In what could only be considered a mad corruption of the space/time continuum, it’s “almost” the middle of October. I don’t know how that happened, but I surmise Kang is somehow speeding up the our days so that our lives are moving quicker and hours have become minutes and minutes have become second and oh, the humanity.
Or maybe not.
Either way, the spookiest month of the year rolling on and Halloween just a few weeks away, not seems like a good time to highlight some thematically relevant Marvel books that are worth reading. Some are newer series, others are from the vaults – all of them are perfect October reading.
Last week, I talked about the new Darkhold comic that’s out, alongside the collected Avengers/Doctor Strange: Rise of the Darkhold book. Those titles are as good a place as any to enjoy this October, so if you missed the column, take a look at all the goodness emanating from Marvel’s version of the Necronomicon.
This year saw Marvel take the reigns on an ongoing Alien series, written by Phillip Kennedy Johnson and illustrated by Salvador Larroca. The first arc recently wrapped up and was an excellent horror in space tale that focused on facehuggers and family dynamics. If anybody was worried that the Alien franchise might be toned down under the Marvel auspices, Johnson and Larroca quickly alleviated those concerns. The second Alien arc recently began with issue seven, this time featuring a religious colony that has recently completed terraforming a new moon. Their celebration is short-lived when a spaceship crash lands on their planet. I think you can guess what’s onboard.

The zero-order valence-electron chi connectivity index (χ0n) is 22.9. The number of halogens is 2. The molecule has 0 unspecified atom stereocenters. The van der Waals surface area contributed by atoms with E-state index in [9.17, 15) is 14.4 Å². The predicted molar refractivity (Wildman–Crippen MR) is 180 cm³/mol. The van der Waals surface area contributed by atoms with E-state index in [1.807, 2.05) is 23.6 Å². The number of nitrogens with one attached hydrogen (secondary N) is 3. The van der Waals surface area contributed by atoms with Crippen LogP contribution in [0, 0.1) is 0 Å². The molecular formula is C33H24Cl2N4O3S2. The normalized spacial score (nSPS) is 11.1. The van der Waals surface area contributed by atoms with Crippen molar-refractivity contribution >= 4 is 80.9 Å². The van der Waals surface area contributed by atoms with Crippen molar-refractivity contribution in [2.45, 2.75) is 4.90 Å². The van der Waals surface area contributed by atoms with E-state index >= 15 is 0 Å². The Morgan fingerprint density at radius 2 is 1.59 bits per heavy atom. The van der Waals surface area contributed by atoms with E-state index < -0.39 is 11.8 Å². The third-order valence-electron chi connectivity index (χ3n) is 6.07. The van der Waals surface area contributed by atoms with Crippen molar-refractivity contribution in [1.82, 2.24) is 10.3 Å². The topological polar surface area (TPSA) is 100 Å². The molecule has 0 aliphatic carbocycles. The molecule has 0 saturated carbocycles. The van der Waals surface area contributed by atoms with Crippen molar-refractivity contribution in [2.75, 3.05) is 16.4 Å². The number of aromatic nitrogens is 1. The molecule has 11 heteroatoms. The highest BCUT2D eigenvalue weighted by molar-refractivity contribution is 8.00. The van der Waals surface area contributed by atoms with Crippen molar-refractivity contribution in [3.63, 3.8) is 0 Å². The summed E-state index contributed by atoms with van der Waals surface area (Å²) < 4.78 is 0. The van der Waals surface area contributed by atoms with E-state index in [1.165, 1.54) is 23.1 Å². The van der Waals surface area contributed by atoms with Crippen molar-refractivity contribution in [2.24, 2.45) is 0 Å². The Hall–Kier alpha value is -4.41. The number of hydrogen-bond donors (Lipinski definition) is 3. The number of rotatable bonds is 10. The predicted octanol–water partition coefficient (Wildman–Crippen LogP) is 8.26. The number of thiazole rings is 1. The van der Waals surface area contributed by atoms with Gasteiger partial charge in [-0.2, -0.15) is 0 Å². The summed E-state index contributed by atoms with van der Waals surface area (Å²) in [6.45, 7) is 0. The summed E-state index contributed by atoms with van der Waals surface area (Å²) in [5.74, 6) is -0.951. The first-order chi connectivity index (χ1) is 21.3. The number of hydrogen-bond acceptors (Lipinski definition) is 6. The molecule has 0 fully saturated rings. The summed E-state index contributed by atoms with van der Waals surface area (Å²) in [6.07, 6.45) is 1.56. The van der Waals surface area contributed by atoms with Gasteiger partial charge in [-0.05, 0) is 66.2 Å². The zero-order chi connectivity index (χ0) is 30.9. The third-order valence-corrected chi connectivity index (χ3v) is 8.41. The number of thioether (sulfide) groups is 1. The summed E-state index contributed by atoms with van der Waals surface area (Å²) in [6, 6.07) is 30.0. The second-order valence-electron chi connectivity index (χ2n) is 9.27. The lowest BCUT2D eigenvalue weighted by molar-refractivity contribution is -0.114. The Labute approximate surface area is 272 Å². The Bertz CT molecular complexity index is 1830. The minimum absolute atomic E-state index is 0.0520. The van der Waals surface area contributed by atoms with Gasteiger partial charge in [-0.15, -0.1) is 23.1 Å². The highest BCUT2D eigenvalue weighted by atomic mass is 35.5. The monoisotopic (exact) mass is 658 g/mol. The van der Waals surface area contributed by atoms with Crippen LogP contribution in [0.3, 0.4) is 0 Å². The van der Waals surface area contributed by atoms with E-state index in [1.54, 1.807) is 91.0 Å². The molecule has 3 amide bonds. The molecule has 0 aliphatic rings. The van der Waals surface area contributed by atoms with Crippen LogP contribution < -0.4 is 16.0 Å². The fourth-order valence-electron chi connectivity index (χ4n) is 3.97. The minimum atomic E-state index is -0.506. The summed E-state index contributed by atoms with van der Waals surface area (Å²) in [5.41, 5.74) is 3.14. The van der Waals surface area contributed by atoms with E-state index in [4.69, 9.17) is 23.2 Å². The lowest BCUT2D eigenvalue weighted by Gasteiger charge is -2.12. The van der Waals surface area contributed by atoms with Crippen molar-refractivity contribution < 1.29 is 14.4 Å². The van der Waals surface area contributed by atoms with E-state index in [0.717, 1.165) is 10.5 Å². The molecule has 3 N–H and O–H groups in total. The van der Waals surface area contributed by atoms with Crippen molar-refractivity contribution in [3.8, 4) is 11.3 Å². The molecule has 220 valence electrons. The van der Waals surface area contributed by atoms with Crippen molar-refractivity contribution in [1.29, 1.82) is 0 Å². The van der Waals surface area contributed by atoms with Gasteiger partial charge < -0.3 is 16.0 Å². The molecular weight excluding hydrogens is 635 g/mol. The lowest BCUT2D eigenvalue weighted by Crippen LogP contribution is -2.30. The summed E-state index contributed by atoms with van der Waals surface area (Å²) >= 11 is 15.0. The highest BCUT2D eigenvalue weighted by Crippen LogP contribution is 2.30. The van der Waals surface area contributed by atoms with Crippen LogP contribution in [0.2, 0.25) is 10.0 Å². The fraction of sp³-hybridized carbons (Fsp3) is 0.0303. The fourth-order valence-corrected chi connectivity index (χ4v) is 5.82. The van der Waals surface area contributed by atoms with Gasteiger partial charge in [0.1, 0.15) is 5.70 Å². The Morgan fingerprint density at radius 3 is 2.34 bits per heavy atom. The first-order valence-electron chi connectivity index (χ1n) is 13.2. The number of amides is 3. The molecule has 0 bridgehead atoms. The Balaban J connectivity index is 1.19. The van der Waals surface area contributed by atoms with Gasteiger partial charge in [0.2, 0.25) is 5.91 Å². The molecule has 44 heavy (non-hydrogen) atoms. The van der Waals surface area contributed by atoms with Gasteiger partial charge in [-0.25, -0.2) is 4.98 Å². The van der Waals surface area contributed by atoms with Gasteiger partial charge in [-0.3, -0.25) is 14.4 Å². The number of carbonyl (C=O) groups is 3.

While we’re all waiting for a new Alien film (and the tv series that’s apparently coming to FX), the current comic series is well worth reading, and a new arc is an easy place to start.
If you grew up an Uncanny X-Men fan, you probably remember the great, horror-inspired Inferno crossover, which centered around Madelyne Pryor, Scott Summers’ ex-wife who hooks up with a demon from Limbo named N’astirh, transforms into the Goblin Queen, and turns New York City into hell on earth (more so than it was back at the end of the 1980s).
The Inferno branding is back in 2021, this time as the final contribution from Jonathan Hickman’s time as the head of the X-Men. Hickman’s work has been nothing short of astounding, as he and the excellent creators he’s been working with have created a new status quos for Marvel’s mutants. From the return of Moira MacTaggert to what may be the culmination of Mystique’s behind the scenes dealings, Inferno #1 strikes a match and sets the stage for a huge Hickman finale.
Finally, for fans of What If…? type tales, I recently looked at Dark Days #1, written by Tom Taylor and illustrated by Iban Colleo, the second issue of which was released this past week and looked at a world that had surprisingly moved on quite nicely after losing all of its electrical energy. In typical Taylor fashion, the good times don’t last, and there’s some excellent misdirection that leads to a solid revelation of who’s on the side of the angels and who’s making deals with the proverbial devil. One of the great aspects of a book like Dark Days is that, being outside continuity, bad things can happen to any character, making it unpredictable.